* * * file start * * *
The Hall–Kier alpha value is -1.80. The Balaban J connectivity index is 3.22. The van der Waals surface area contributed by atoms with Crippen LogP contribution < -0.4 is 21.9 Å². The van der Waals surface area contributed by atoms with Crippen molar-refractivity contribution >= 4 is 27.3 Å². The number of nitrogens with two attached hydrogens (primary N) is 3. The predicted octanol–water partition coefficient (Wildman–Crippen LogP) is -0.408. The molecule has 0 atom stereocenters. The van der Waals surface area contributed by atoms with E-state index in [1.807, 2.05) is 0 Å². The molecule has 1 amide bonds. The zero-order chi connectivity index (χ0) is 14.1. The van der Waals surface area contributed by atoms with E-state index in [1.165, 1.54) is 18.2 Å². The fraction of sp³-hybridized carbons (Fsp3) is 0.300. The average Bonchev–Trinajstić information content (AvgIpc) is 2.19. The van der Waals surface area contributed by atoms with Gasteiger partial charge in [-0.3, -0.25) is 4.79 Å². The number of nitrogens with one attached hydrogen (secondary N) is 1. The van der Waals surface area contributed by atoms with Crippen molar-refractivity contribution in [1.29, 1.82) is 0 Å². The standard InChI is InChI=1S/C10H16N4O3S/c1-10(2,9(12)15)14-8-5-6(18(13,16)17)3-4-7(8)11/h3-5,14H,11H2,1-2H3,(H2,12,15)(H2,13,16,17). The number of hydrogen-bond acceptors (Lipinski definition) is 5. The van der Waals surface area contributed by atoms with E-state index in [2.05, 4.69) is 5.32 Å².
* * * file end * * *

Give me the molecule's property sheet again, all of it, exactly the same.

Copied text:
The Hall–Kier alpha value is -1.80. The Balaban J connectivity index is 3.22. The van der Waals surface area contributed by atoms with Crippen LogP contribution < -0.4 is 21.9 Å². The van der Waals surface area contributed by atoms with Crippen molar-refractivity contribution >= 4 is 27.3 Å². The number of nitrogens with two attached hydrogens (primary N) is 3. The predicted octanol–water partition coefficient (Wildman–Crippen LogP) is -0.408. The molecule has 0 atom stereocenters. The van der Waals surface area contributed by atoms with E-state index in [1.807, 2.05) is 0 Å². The molecule has 1 amide bonds. The zero-order chi connectivity index (χ0) is 14.1. The van der Waals surface area contributed by atoms with E-state index in [1.165, 1.54) is 18.2 Å². The fraction of sp³-hybridized carbons (Fsp3) is 0.300. The average Bonchev–Trinajstić information content (AvgIpc) is 2.19. The van der Waals surface area contributed by atoms with Gasteiger partial charge in [-0.3, -0.25) is 4.79 Å². The number of nitrogens with one attached hydrogen (secondary N) is 1. The van der Waals surface area contributed by atoms with Crippen molar-refractivity contribution in [1.29, 1.82) is 0 Å². The standard InChI is InChI=1S/C10H16N4O3S/c1-10(2,9(12)15)14-8-5-6(18(13,16)17)3-4-7(8)11/h3-5,14H,11H2,1-2H3,(H2,12,15)(H2,13,16,17). The number of hydrogen-bond acceptors (Lipinski definition) is 5. The van der Waals surface area contributed by atoms with E-state index in [2.05, 4.69) is 5.32 Å².